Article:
One of Naples's most important paintings is housed in this modest, octagonal chapel: Caravaggio's seminal 1607 Seven Acts of Mercy. It was commissioned in 1601 by a charitable institution of seven noblemen whose aim was to alleviate the suffering of the poor and needy in the city through good works, illustrated in this great, dramatic painting that hangs over the high altar. Famous for its chiaroscuro (light and dark) effects, it shows the Virgin and Child borne by angels with huge wings; in the background is an earthy street scene set in the SpaccaNapoli, the neighborhood where the chapel is located.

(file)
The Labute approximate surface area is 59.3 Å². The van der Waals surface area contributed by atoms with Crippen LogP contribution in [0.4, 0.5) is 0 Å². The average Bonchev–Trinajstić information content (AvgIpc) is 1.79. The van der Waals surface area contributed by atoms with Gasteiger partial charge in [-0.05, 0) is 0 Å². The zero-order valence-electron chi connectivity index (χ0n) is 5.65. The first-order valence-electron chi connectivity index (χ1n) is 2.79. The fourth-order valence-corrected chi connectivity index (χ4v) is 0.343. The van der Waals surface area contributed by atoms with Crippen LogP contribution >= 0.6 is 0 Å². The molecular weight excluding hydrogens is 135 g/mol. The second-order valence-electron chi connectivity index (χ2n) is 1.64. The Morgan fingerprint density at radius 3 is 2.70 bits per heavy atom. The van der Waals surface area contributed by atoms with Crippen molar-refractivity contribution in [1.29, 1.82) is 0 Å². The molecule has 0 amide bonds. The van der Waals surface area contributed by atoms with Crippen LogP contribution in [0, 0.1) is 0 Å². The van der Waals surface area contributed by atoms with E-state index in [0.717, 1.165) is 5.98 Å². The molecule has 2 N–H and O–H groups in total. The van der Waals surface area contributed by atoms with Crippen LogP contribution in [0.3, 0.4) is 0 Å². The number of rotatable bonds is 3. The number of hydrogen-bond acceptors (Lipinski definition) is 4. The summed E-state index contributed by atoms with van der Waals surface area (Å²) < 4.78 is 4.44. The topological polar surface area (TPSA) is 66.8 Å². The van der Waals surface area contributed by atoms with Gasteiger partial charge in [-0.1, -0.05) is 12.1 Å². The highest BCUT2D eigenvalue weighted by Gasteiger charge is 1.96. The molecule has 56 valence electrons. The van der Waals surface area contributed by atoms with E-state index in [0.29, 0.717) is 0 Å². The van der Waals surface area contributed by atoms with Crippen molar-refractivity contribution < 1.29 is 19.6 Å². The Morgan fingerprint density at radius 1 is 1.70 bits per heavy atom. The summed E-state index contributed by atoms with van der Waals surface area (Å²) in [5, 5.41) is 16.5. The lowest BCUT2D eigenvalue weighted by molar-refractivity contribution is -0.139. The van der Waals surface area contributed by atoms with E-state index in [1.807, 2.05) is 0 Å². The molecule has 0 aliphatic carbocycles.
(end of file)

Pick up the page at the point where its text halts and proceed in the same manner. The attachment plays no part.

An elevator in the courtyard will take you to the small second-floor picture gallery where there are works by other Neapolitan 17th- and 18th-century masters such as Luca Giordano, Massimo Stanzione, and Giuseppe Ribera. In the third room is the seven-sided table where the original members of the institution met (the confraternity still exists today), while the Sala Coretto opens onto a secret gallery from which the governors could spy into the church below: It looks directly onto Caravaggio's masterpiece.